Community Research and Development Information Service - CORDIS


Learning&Achievement Report Summary

Project ID: 338065
Funded under: FP7-IDEAS-ERC
Country: United Kingdom

Periodic Report Summary 2 - LEARNING&ACHIEVEMENT (Cognitive and Biological Factors of Mathematical Learning and Achievement)

Numeracy is the ability to understand and apply numerical concepts. Substantial aspects of numeracy include basic numerical understanding, operational understanding (e.g., addition, subtraction, and multiplication), computation, measurement, geometry, probability, and statistics. Numerical competence has a profound influence on an individual’s educational success, employment opportunities, income, and even physical and mental health. Most importantly, however, one’s level of numeracy affects not only one’s wellbeing, but also society in general. For example, low numeracy has been suggested to reduce the growth rates of gross domestic product, and increase public spending.

Crucially, the specific developmental factors that determine high, average, or low numeracy achievement are still poorly understood. In the current project we address this gap in a comprehensive fashion by examining the link between cognitive and non-cognitive factors and different brain indices from childhood through young adulthood for different numeracy levels. Currently we are using an innovative multimethod approach that integrates cognitive and developmental psychology with neuromodulation, neurophysiology and neurochemistry. So far we have shown that expertise in mathematics can be predicted by basic numerical abilities, and that this link between basic and exceptional mathematical abilities is explained by improved visuospatial abilities. In addition, at the biological level, we have characterised for the first time that the ability to learn a skill in childhood is predicted by the level of cortical excitation and inhibition, which has been so far limited to animal models. The current results motivate us to examine the changes at the psychological and biological levels to provide a better understanding of cognitive learning in the field of mathematics, from school age till young adulthood. Such foundational knowledge should ultimately improve our knowledge of mathematical learning and cognition with substantive benefits for the fields of psychology, education and neuroscience. Moreover, this advancement in scientific understanding is likely to have translational impact for typically and atypically developing children and adults, and thus potentially will have significant wider societal implications.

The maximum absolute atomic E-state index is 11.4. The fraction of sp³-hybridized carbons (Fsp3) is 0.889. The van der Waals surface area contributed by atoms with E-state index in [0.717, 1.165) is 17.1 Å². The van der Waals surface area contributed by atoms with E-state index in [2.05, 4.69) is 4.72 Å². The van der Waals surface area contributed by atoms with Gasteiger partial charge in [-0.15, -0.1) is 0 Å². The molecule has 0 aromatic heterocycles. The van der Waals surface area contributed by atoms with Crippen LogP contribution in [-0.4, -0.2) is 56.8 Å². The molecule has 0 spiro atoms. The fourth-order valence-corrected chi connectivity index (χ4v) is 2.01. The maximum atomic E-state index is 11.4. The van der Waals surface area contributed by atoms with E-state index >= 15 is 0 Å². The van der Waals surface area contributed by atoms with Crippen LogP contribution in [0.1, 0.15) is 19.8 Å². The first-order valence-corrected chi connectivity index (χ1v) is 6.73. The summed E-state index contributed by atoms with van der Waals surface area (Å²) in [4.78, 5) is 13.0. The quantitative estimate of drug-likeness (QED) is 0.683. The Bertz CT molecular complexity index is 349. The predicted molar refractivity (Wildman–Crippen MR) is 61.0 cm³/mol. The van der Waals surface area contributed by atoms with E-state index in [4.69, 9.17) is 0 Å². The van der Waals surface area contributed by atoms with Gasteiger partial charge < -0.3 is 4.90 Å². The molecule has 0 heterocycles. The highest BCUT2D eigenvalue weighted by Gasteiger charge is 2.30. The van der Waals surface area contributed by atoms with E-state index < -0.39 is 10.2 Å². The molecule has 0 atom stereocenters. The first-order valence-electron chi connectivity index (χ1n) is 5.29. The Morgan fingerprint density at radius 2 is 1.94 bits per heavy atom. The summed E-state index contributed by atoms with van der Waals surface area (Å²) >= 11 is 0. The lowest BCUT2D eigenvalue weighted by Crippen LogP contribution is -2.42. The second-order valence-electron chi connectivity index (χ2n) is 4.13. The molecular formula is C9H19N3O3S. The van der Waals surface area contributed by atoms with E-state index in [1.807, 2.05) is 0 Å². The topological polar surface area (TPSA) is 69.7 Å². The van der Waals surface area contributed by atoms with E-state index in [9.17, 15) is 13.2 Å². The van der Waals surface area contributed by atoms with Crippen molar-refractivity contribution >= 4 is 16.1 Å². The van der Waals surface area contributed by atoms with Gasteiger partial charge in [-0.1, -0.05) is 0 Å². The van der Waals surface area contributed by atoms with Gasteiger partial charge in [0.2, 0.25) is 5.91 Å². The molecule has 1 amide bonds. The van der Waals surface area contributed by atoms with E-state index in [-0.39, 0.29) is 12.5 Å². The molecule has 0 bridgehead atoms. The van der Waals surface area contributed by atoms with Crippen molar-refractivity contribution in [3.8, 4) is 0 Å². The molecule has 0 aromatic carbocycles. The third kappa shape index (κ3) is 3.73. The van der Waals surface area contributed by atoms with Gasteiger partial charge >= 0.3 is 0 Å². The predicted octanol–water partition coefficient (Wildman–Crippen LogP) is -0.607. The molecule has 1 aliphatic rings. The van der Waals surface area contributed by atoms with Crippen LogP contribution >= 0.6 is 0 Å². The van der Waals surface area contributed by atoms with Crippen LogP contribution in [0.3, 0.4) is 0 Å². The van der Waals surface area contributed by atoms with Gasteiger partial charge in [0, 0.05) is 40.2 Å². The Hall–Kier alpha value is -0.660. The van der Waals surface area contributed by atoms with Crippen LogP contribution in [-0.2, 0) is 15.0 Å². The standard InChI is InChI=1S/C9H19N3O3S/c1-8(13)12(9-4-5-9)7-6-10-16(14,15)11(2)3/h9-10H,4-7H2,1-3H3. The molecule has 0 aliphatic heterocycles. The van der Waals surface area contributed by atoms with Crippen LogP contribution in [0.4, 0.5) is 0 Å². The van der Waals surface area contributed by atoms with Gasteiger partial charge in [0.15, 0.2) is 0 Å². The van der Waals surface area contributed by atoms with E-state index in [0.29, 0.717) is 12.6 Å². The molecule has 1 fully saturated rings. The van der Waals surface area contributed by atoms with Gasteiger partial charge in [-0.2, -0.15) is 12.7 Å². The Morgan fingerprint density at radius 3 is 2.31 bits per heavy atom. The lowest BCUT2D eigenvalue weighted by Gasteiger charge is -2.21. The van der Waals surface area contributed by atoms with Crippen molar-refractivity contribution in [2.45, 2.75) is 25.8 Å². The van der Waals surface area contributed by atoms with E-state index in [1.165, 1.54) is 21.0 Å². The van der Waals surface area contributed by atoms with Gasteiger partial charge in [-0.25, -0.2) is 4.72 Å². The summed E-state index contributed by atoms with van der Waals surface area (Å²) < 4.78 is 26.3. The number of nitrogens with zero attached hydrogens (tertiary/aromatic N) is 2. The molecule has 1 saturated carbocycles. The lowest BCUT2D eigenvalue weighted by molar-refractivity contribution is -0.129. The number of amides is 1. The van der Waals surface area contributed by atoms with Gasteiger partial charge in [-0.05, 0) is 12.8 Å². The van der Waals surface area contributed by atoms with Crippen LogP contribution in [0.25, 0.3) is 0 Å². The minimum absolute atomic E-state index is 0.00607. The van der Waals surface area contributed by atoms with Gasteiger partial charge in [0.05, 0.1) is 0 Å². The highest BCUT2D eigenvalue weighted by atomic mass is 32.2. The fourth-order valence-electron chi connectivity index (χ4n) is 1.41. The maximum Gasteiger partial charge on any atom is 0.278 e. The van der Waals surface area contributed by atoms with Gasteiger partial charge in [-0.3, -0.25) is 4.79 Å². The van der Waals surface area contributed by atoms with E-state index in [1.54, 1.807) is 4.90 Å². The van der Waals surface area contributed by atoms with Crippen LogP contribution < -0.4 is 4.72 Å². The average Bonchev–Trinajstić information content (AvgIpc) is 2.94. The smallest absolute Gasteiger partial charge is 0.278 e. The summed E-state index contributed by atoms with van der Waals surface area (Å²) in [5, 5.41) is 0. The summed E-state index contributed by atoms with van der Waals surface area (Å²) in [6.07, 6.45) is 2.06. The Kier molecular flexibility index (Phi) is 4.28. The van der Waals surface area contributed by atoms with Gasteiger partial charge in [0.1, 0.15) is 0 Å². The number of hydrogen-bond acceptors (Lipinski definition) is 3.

Reported by

United Kingdom
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